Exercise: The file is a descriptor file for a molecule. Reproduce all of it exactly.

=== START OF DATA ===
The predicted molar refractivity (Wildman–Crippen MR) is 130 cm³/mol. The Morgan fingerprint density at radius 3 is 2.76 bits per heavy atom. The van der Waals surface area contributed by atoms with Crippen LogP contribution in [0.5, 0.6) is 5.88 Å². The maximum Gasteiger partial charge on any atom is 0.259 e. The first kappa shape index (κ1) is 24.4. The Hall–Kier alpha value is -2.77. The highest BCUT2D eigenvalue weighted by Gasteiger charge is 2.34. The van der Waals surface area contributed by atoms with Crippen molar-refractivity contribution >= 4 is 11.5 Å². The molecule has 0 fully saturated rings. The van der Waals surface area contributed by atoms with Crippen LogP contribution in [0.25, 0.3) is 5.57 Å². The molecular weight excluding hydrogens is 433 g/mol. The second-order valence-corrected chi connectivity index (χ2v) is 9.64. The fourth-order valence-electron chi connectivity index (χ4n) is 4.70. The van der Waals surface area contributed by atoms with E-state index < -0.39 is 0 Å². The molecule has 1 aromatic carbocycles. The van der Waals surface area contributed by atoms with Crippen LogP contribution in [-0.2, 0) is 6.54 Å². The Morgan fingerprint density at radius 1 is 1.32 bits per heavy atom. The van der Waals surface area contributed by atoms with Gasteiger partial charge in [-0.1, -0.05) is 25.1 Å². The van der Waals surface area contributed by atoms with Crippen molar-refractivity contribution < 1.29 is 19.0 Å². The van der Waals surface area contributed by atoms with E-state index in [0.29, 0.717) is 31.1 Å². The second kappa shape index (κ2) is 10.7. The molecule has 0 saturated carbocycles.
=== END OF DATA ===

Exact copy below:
The predicted molar refractivity (Wildman–Crippen MR) is 130 cm³/mol. The Morgan fingerprint density at radius 3 is 2.76 bits per heavy atom. The van der Waals surface area contributed by atoms with Crippen LogP contribution in [0.5, 0.6) is 5.88 Å². The maximum Gasteiger partial charge on any atom is 0.259 e. The first kappa shape index (κ1) is 24.4. The Hall–Kier alpha value is -2.77. The highest BCUT2D eigenvalue weighted by Gasteiger charge is 2.34. The van der Waals surface area contributed by atoms with Crippen molar-refractivity contribution >= 4 is 11.5 Å². The molecule has 0 fully saturated rings. The van der Waals surface area contributed by atoms with Crippen LogP contribution in [0.25, 0.3) is 5.57 Å². The molecular weight excluding hydrogens is 433 g/mol. The second-order valence-corrected chi connectivity index (χ2v) is 9.64. The fourth-order valence-electron chi connectivity index (χ4n) is 4.70. The van der Waals surface area contributed by atoms with E-state index < -0.39 is 0 Å². The molecule has 1 aromatic carbocycles. The van der Waals surface area contributed by atoms with Crippen LogP contribution in [-0.2, 0) is 6.54 Å². The Morgan fingerprint density at radius 1 is 1.32 bits per heavy atom. The van der Waals surface area contributed by atoms with Gasteiger partial charge in [-0.1, -0.05) is 25.1 Å². The van der Waals surface area contributed by atoms with Crippen molar-refractivity contribution < 1.29 is 19.0 Å². The van der Waals surface area contributed by atoms with E-state index in [0.29, 0.717) is 31.1 Å². The second kappa shape index (κ2) is 10.7. The molecule has 0 saturated carbocycles.